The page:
Breaking The Ice, Temple University Biologist Spends Two Months Researching In Antarctica
Like many of his students, Robert W. Sanders, a professor of biology at Temple University, headed south for winter break. However, it was not sun and surf he was seeking, but slush and ice.
Beginning in late December, Sanders and colleagues from the Woods Hole Oceanographic Institution, in Woods Hole, MA, embarked on a two-month trip to Antarctica aboard an ice-breaking research vessel to study microorganisms and retrieve samples to analyze back in their laboratories. The National Science Foundation's "Life in Extreme Environments" (LExEn) program funded the work.
"The data we gathered, plus the DNA samples and the live cultures we brought back, will be the basis of research for several years," says Sanders. "We're using the samples for molecular analysis and comparison, and to study the systematics of protists, which are microscopic algae and protozoa; namely, how they're related and how they evolved, and their ecology--what temperatures they live in, what they eat, how they affect their prey populations."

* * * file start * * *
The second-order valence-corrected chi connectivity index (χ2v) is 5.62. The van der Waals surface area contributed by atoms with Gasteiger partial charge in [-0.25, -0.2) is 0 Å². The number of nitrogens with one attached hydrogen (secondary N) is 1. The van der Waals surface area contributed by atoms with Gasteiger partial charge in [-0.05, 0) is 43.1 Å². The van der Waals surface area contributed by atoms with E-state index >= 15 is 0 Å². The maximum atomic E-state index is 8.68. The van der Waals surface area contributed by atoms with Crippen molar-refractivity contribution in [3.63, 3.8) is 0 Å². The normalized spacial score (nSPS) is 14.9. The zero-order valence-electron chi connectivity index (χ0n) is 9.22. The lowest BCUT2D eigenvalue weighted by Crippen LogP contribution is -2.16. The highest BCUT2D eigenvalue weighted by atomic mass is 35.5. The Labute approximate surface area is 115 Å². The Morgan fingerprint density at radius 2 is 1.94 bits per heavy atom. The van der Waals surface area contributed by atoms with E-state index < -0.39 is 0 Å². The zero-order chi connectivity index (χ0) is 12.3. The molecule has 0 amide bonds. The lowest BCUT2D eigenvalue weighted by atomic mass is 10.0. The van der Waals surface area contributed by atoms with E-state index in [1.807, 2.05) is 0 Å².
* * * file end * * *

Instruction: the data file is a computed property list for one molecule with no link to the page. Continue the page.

By studying organisms that live in thermal vents and in areas such as the Arctic and Antarctic, according to Sanders, scientists can gain greater insight into how they survive in such hostile locales.
"This project, like others supported by the LExEn program, may have tie-ins with the recent reports of fossilized microbes on meteors from Mars," he says. "If there were life on other planets, it would have to be adapted to an extreme environment. Our work will contribute to understanding biology at the limits of life."
Sailing aboard the icebreaker Nathaniel B. Palmer, the researchers collected
hundreds of samples from the sediment along the bottom of the ocean, four
kilometers below, and from the water. In addition to these shipboard
collections, they frequently disembarked to gather samples from the ice, which
was thick enough
Contact: Tom Durso